It was revealed this month that the European Union’s new border security programme, its Entry/Exit System, has been postponed again. It is now scheduled to go live in November 2023, which may mean it has a softer introduction than if in May, just before the summer holiday season.
It is planned to be the next step in modernising Europe’s borders, creating a digital and more secure record of third country nationals (TCNs), i.e. non-EU residents, who enter and leave the Schengen area. Essentially an IT system and database, the EU EES records the biometrics and personal data of TCNs, matching it to the data on their epassports. Once operational, the EES will form the foundation for the European Travel Information and Authorisation System (ETIAS), a visa waiver with an online application. As it happens, this was due to launch in November of this year and it remains to be seen if this will go live in conjunction with the EES or if it will also now be delayed.
This is a major new development for European borders and will affect all TCNs, including UK travellers following Brexit, entering the Schengen zone at any border checkpoint in any member country. Whilst it is the first such multi-national implementation, it is not a new concept with other countries having done the same on an individual, national basis.
Seamless Processing of Passengers
In the US, capture of biometrics in the form of fingerprints and a photo was introduced in 2004, as part of a system operated by US Customs and Border Protection (CBP), which is part of the US Department of Homeland Security. This captures fingerprint and facial images of arrivals at all US international airports as routine for the Simplified Arrivals programme. It is now being expanded to offer seamless processing of passengers departing the country from selected airports too, allowing those who opt in to pass through check-in, bag drop, pre-security, immigration and boarding without having to present boarding passes and passports.
The US also has its ESTA, as do countries like Australia, Canada and New Zealand, which allow travellers from countries with visa-free agreements, to apply online in advance of travel. This allows personal data to be security checked before departure, moving more towards a risk-based approval system for border control. Obviously, those residents from countries without agreement for visa-free travel must go through traditional visa application processes to enter the destination country. This is another area where mobile and online are being increasingly integrated to speed up applications, make them easier (without having to travel to a physical location, such as an embassy or consulate) as more countries are making this (and the passport) application process digital. Increasingly, countries which have suffered growing backlogs and delays in processing applications are going down this path as a solution to improve efficiency.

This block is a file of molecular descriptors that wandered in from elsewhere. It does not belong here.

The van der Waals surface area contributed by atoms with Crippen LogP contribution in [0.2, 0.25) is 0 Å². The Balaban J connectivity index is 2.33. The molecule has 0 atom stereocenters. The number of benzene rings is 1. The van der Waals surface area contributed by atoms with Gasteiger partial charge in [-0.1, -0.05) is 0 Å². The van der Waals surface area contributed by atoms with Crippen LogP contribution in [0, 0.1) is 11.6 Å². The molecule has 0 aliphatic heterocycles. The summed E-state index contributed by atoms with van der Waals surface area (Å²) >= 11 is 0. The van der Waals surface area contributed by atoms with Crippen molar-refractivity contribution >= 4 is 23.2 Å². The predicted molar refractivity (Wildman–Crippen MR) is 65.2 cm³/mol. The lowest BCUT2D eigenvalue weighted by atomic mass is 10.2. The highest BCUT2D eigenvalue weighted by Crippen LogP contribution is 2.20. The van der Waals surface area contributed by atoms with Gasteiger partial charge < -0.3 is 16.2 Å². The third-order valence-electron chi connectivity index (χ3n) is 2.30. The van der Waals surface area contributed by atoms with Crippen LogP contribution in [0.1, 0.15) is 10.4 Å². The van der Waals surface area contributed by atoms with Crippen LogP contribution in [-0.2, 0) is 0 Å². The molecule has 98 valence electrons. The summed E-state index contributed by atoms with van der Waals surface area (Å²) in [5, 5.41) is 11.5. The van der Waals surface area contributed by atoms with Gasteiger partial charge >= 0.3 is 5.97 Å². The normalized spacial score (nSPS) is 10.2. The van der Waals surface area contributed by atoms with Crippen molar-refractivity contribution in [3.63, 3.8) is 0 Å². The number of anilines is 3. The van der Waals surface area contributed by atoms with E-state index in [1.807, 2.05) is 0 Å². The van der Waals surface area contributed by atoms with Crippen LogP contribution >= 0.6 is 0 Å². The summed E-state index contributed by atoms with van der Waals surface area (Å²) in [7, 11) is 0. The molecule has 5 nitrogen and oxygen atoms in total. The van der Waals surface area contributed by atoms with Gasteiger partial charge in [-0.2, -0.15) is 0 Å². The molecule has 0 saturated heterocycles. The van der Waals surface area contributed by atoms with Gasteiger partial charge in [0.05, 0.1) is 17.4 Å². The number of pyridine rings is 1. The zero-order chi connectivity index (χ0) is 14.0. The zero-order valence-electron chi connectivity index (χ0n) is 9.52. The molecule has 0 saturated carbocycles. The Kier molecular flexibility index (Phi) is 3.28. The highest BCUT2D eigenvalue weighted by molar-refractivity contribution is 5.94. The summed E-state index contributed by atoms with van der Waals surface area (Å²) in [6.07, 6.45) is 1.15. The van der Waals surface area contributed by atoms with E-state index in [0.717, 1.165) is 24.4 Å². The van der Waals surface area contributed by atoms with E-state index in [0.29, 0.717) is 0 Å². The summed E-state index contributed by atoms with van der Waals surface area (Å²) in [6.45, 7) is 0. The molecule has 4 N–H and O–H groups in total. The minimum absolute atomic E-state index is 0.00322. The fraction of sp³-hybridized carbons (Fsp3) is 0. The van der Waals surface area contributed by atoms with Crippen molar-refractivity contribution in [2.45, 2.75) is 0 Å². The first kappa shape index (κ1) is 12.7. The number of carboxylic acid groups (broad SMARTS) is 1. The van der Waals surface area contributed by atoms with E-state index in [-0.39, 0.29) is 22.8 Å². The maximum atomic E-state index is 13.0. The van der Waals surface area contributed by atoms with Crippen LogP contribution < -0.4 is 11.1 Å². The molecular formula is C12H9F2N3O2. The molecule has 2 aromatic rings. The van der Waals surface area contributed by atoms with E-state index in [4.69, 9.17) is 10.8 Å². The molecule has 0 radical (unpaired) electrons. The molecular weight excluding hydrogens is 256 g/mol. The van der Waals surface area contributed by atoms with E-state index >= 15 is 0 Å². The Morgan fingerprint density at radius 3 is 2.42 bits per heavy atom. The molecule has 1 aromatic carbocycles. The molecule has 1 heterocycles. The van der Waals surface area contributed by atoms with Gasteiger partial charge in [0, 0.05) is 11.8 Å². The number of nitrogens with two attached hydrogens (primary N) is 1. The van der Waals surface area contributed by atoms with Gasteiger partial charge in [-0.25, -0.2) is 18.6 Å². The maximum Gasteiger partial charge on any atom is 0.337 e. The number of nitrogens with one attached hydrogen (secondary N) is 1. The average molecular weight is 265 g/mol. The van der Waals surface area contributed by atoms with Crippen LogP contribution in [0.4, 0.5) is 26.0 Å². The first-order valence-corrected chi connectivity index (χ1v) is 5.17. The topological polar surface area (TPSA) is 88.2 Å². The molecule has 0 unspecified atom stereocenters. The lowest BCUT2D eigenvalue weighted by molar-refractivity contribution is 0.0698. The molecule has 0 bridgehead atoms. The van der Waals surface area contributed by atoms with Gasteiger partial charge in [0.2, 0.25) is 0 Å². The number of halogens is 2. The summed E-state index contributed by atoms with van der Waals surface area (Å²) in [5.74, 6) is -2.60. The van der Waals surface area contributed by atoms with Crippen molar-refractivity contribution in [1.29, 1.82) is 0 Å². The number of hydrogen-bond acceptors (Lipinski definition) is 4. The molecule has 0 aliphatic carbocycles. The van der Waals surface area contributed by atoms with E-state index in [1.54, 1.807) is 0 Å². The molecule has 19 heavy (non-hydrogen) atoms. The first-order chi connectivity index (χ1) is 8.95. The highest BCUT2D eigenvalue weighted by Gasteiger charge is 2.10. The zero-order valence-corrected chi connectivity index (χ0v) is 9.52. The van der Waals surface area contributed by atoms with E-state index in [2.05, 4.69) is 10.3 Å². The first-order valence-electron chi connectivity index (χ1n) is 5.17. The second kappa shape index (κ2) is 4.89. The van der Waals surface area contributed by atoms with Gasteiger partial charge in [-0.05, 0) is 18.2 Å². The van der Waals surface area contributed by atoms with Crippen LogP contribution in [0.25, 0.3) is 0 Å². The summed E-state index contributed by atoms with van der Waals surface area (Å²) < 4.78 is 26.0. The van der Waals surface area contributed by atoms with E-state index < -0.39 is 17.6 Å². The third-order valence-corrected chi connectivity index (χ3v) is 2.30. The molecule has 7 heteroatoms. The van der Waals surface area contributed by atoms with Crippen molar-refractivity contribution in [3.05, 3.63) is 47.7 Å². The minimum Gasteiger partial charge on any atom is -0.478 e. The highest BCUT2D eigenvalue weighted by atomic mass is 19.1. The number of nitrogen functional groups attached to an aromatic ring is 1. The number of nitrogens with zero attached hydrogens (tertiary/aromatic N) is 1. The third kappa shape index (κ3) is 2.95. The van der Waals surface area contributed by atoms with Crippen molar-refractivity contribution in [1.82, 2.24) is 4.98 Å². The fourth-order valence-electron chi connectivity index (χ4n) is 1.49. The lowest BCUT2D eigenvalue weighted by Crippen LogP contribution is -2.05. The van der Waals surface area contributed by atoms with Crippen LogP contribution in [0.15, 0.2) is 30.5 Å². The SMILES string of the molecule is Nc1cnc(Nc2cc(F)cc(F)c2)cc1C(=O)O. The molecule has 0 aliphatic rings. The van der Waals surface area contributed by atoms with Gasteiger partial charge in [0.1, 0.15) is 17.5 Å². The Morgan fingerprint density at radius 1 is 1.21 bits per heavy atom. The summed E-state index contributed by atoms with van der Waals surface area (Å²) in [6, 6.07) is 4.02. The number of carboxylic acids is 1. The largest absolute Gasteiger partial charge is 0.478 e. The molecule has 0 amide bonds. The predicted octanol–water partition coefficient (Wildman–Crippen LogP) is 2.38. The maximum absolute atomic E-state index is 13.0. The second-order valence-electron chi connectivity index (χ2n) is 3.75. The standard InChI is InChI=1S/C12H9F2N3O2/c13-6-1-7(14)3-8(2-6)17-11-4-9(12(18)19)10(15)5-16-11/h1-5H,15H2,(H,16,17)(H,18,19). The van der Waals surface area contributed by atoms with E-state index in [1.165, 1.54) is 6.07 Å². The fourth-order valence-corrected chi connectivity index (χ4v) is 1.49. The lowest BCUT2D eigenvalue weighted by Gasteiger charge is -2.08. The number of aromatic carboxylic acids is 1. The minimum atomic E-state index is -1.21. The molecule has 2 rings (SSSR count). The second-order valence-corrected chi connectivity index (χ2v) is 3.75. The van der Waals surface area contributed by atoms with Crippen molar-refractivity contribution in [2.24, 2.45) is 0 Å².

VISA Waiver for Europe
The EU’s plans follow this pattern, looking to improve security with better data collection and usage to record and control who is entering its borders. The first pilots took place pre-Covid and the impact of the pandemic, both on traveller expectations and preferences, as well as border agency resources, has boosted the need and subsequent benefits. Whilst we have always expected delays with so many countries needing to coordinate and ensure they have the necessary infrastructure in place, strong progress has been made and we are tracking a growing number of self-service kiosks and egates to capture traveller data and handle passengers on-site. Further teething problems as it gets up and running are to be expected but once this has passed, the queues to register upon the first crossing will reduce and travellers from more countries will be able to self-serve to register and use automated egates to cross borders.
Future Digitisation Strategies for Border Control
Whilst it is known that the EU and other countries (such as the UK) are introducing electronic visa waivers it is not confirmed that there will be wholescale migration to alternative border control approaches. However, we continue to track and monitor the installations of equipment and are seeing greater interest and discussion between countries and vendors on how they can further evolve their border control processes to increase security and improve efficiency. Identity management platforms are increasingly an area of interest for airports, airlines and border agencies, with them looking to implement them as part of their digitisation strategies to revamp their operations. There is not yet strong crossover between centralised government data and operational data (such as API PNR) but this is being evaluated in an effort to evolve away from traditional manual border processes.
Eventually this will lead to a more risk-based approach, combining government and private data, pushing the border out to create a more digital, seamless and traveller-centric service. Before then we will see more online and mobile being introduced into existing processes in advance of, and during, travel. Digital Travel Credentials (DTCs) will be the next big step before we start to see any widespread move away from kiosks and egates as these continue to mature and become common at small and large air, land and sea border crossings.
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